Colour wise, I thought I would prefer the brown paired with warmer, earthy, autumnal shades and while it’s true that I like it paired with that, I found that it also pairs really well with cooler toned greens and blues to the point that I don’t have a preference with what to wear it with.
A fact that is irrelevant, design-wise, but meaningful to my personal story is that the jacket is modelled by Alela Diane on the Wiksten website. I didn’t actually know this initially, as I mostly knew the jacket from when it first appeared in a Making Magazine issue and then later all the versions that popped up on social media from individual sewists, so I never saw the studio’s own photo’s. Let me tell you a story about this.
I grew up in a music driven household. Exploring new music, artists and bands and instruments was strongly encouraged. Meaning, it was and is an important force in my life. I remember first hearing about Alela Diane when I was about fifteen years old. It was in an interview with her in a very small scale, niche indie music paper that my dad subscribed to. This was before she had a record deal and I think she had only one self published record at the time. I remember seeing her sitting at the kitchen table with her cat and wondering what her music would sound like. Fast forward to now: multiple records with her name on my shelf, years of concerts visits, following her journey through different music styles, a painfully shy photo with her and sharing a tear with her when the cat I saw at the table on that very first picture passed away. It’s been a journey. Especially her first two albums were beacons in my formative years as a young woman trying to find my way in the world. I don’t really do heroes, especially the last years have, ahum, stressed the importance of that approach, but even though her music isn’t as central to my music listening as it used to be, her albums will probably always have a special place in my heart. So in a roundabout way my sewing passion, and love for music and a bit of my growing up are connected in this jacket.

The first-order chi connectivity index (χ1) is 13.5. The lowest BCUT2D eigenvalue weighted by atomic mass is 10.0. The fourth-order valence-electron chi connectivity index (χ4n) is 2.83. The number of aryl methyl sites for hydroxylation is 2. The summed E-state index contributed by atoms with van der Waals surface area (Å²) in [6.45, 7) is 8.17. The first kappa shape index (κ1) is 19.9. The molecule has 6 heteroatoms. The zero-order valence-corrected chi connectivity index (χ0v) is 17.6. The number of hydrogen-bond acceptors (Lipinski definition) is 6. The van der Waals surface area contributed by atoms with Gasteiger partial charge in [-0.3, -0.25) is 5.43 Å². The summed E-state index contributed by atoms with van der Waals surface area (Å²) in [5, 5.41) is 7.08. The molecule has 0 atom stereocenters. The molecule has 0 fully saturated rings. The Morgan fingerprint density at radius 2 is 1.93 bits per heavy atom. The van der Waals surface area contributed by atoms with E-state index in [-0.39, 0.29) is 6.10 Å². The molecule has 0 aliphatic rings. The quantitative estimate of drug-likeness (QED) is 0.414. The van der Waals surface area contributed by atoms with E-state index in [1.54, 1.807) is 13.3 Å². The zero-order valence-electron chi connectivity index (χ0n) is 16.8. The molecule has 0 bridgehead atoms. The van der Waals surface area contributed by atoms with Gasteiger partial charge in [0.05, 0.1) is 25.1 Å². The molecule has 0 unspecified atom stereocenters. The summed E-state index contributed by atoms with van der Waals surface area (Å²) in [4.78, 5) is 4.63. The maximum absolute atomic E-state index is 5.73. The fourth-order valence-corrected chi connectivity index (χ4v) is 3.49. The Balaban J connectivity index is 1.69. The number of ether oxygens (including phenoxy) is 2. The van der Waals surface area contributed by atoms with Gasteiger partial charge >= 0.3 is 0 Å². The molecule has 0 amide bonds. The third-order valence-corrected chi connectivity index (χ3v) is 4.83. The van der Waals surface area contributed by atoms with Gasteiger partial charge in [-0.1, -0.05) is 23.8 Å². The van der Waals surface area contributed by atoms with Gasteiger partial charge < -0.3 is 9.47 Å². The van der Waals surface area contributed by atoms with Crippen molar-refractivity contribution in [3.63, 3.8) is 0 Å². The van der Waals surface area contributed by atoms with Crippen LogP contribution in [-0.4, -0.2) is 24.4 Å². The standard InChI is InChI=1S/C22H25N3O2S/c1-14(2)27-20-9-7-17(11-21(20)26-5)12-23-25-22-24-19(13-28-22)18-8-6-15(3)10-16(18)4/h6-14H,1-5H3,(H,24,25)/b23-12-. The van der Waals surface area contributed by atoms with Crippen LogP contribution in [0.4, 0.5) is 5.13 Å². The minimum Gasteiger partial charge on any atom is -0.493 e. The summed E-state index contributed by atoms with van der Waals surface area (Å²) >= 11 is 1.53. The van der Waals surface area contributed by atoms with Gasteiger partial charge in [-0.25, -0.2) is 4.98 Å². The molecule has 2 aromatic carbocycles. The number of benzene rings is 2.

I think this is the first jacket I’ve ever sewed. It was an interesting experience and an easy first step into jacket making. I was curious to see how this would work in my life and my feelings around it. Since I finished this in May, I can tell you a bit about that already. Basically, it fits so well with my style that I’ve worn it a ton already. I really had not expected that, if I had the pattern would have grabbed my attention sooner. I found it to be really versatile, it works as a light jacket when going out, I’ve worn it over tanks and dresses and on colder days I’ve worn it over flannel shirts and my lighter knitwear, but I can also see it work over something like a lopapeysa.
This whole experience further shapes my theory that if you give me something with cool pockets I’ll run with it!
All the best,
Speak to you all soon!
Be the first to reply